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How Much Exercise Does My Puppy Need?

Exercise & Your Puppy

Regular exercise is really important for your puppy’s fitness mental health and overall well-being. Without it, your puppy can become bored which can lead to destructive or “naughty” behaviour, or gain excess weight. Walks for a puppy should be all about exploration-sights, sounds, and smells of the world. Once your puppy has had all his vaccinations, a walk should become part of his daily routine.

How much exercise is enough?

The amount of exercise your puppy needs will depend on his age, breed and size. It is recommended that when your puppy receives all his vaccinations, he can go out for 15 minutes of exercise twice a day. You can then add on 5 minutes for every month they get older. It is really important to listen to your puppy when exercising, and learn to read the signs that he needs to stop, or wants to keep going. His developing body is working hard on growing so lots of rest will be needed between work-outs! Be careful with large breed puppies-damage can be done to their joints if they are jumping or running down stairs a lot.

If he seems like his is struggling to keep up on your walks, slow down or reduce the distance until his fitness improves. Likewise, if your puppy is still full of energy after your walk, then it’s probably time to introduce more activity into his day!

Dawn Greer and her puppy Wow smiling at camera

Dawn Greer, Agility Trainer

Dawn has been competing in agility for 15 years. She has competed with 8 dogs of different heights and breeds and has competed at Grade 7 Green star/Championship level at both IKC and KC.

She has represented Ireland in agility at Crufts, World Agility Championships and the European Open.

Dawn is an avid dog lover, living with 9 four legged companions, 5 of which are retired, 3 competing and her new puppy, Wow. She loves training dogs and giving the best advice on taking care of a new pup.

Exercise chart for puppies

Types of Exercise for Your Puppy

Your puppy is developing and is still only a baby, so his exercise and playtime should include lots of opportunity for him to explore and learn! What he learns in his first year will carry him through into adulthood, so getting your pup off on the right paw to start is a really good idea! Keep variety in his exercise too as you need to give him time to discover what he really loves!

  • Free Play is a really important part of your puppy’s early adventures, and does count towards his daily exercise. Start by allowing your pup to explore a small space within your home, and gradually widen his limits of exploration into the garden. Using puppy toys during free play is a great way to encourage social interaction. As your puppy is learning during this free play exploration, remember, if you don’t want your adult dog to play in the flower beds, don’t allow your puppy in there today!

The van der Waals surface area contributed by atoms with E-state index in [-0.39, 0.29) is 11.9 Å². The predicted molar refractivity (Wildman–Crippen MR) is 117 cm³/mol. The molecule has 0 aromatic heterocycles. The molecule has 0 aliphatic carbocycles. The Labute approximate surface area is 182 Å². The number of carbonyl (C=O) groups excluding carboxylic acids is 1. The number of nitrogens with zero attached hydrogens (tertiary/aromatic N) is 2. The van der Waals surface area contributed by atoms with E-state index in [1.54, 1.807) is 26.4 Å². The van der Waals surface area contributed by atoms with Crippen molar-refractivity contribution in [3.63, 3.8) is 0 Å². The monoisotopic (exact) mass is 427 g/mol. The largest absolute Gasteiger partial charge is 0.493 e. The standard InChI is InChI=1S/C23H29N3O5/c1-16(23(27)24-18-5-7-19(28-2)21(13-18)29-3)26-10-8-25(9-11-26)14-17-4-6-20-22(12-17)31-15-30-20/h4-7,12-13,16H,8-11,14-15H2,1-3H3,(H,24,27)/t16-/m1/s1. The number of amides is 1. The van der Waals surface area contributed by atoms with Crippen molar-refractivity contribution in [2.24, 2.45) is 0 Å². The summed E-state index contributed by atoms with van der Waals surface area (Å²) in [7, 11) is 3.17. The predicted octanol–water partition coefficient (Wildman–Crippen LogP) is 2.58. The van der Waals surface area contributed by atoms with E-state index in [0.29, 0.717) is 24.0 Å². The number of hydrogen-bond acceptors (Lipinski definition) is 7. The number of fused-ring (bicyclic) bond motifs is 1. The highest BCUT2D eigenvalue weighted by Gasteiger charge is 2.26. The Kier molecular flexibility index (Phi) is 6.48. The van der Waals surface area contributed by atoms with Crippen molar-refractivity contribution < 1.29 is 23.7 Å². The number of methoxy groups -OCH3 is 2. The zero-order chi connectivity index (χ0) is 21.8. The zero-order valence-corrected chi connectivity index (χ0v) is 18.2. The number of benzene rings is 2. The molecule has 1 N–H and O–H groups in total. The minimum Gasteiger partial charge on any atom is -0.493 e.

• Training Classes and puppy socialisation classes are a great way to keep your pup active, but also help him develop into a social, well behaved adult. They also count as part your pup’s daily exercise, so do allow him to rest afterwards.
  • Walking On Lead once your puppy has had all his vaccinations, you can safely start to bring him out for some on-lead walks. Keep walks short as your puppy become accustomed to his the lead, and builds up his strength. Where possible choose grass or sand for walks as it will be softer on your pup’s young paws.
  • Ball Play and Catch are great interactive games for older dogs, but as your puppy is still growing, high impact games of chase that can put pressure on your pup’s joints are best avoided. Try gently rolling the ball a short distance, rather than throwing it at speed to the bottom of the garden. Using softer balls is also recommended to protect your young pup’s teeth.

Use Play Time for Training Your Puppy

Exercise and play are so important to keep your puppy fit and healthy, but it is also the perfect time to help teach your puppy simple commands.

  • Recall Training: leave your pup on one side of the garden and the run to the other – calling your puppy to join you will teach him to come when called.
  • ‘Fetch’ and ‘Drop’ Commands: Using directive words like ‘fetch’ and ‘drop’ during play time will help your puppy to learn their meaning.
  • Teach Your Pup to Stay: at rest time, use your ‘lay down’ and ‘stay’ commands to help teach your puppy to stop and stay where you need him to

Knowing When to Stop

Just as exercise is important for your puppy, knowing how to read your his signals is extremely important with any exercise. Your puppy will need to take lots of rest between play-times as his muscles need to build strength.  If at any time your puppy is showing signs of distress, stop and rest. Slow down the pace and consult your veterinarian if symptoms continue.

Got a Question? If you have a question about find the right toy or lead for your puppy, speak with one of our Pet Care Advisors in-store today.

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